The result is we will each keep someone younger out of employment for six years.

    This is not sensible.

    DJKL

    If you want to retire early, set money aside in a private pension. That's what I plan to do.
    Retaining older staff won't prevent taking on younger staff in the professions (where the hierarcy you describe exists), nor in blue collar occupations, where the work performed by the older members of staff differs because of physical differences.
    You also overlook the economic growth effects of a larger workforce. You seem to think that the number of jobs in the economy will remain static.

    Finally, I don't see how a sliding scale helps - if you can't afford to retire at 70 how could you afford to retire earlier and receive less from the state? And if you receive the same amount in the long run it doesn't reduce the burden on the state. It only fixes the problem that you've conjured up which simply does not exist.

    I'm angry that the generation who had their university education and healthcare completely free at our expense (via debt) will also get to retire earlier than we do, and again we will bear the cost, having already paid more than they did for housing, health and education.
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    (Original post by DJKL)
    The result is we will each keep someone younger out of employment for six years.

    This is not sensible.

    DJKL
    Only if the workforce remains static, one in one out.

    The reason the retirement age has to go up as there isn't a high enough proportion of workers to retirees.
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    (Original post by Apagg)
    I'm angry that the generation who had their university education and healthcare completely free at our expense (via debt) will also get to retire earlier than we do, and again we will bear the cost, having already paid more than they did for housing, health and education.
    tbh it isn't their fault, they didn't set the rules.

    Their healthcare may not be free for the most expensive part of their lives since the younger gen will have control to take it away from them.
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    (Original post by Apagg)
    If you want to retire early, set money aside in a private pension. That's what I plan to do.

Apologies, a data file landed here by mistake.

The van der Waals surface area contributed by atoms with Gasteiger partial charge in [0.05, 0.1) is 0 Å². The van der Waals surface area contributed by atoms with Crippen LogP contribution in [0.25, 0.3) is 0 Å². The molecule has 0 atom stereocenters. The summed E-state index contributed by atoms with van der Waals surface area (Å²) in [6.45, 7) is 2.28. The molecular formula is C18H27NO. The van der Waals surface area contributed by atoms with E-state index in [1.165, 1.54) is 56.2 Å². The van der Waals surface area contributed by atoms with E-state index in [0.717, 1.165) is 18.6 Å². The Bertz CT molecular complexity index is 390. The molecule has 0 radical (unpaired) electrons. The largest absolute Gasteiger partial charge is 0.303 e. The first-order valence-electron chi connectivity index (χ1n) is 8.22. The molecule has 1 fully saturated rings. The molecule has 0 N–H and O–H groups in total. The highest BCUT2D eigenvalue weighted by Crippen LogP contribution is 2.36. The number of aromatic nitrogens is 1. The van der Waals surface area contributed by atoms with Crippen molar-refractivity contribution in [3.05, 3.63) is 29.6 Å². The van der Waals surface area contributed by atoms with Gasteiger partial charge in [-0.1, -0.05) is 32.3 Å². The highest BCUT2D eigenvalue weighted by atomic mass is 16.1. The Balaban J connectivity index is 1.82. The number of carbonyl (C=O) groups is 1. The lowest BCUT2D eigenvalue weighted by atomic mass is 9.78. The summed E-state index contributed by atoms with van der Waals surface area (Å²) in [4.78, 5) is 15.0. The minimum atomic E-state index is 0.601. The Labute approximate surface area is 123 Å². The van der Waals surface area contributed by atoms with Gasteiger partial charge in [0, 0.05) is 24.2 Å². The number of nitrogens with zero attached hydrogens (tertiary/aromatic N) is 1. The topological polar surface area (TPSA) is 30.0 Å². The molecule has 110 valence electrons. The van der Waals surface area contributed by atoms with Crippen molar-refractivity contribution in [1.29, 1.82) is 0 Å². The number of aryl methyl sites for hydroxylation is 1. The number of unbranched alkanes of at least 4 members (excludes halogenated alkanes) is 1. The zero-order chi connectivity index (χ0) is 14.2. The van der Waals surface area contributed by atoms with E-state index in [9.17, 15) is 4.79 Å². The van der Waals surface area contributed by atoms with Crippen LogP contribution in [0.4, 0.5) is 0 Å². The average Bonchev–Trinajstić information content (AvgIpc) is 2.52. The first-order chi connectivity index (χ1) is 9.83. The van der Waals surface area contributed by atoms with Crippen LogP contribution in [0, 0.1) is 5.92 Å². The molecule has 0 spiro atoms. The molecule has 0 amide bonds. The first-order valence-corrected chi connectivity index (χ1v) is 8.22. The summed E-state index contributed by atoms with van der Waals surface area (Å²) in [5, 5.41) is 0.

Retaining older staff won't prevent taking on younger staff in the professions (where the hierarcy you describe exists), nor in blue collar occupations, where the work performed by the older members of staff differs because of physical differences.
    You also overlook the economic growth effects of a larger workforce. You seem to think that the number of jobs in the economy will remain static.

    Finally, I don't see how a sliding scale helps - if you can't afford to retire at 70 how could you afford to retire earlier and receive less from the state? And if you receive the same amount in the long run it doesn't reduce the burden on the state. It only fixes the problem that you've conjured up which simply does not exist.

    I'm angry that the generation who had their university education and healthcare completely free at our expense (via debt) will also get to retire earlier than we do, and again we will bear the cost, having already paid more than they did for housing, health and education.
    As I posted, I have set funds aside, I have been making pension contributions since I was 25 my wife since she was 22. However I have no employer scheme (never have) and my wife is now in a low paid job with an employer's scheme. At 60 we might have £400k in funds (in todays terms). That will produce an income of maybe £20,000 p.a @ 5%. That is maybe a little tight to retire on (even though we won't have a mortgage) However if we cannot touch our state pension until 66 we will have to work on until 66. If state retirement age is flexible that is not the case, the extra £9,000 making all the difference.

    Retaining older staff means one position in the business is taken, often at a high salary (seniority and experience tend to lead to higher pay)
    Once I go someone needs to do my job, someone is recruited (even from within promoted) and at the foot of the chain maybe some graduate fills a vacany that previously did not exist whilst I was incumbent. My leaving gives someone else a job, I am not sure why you do not see this.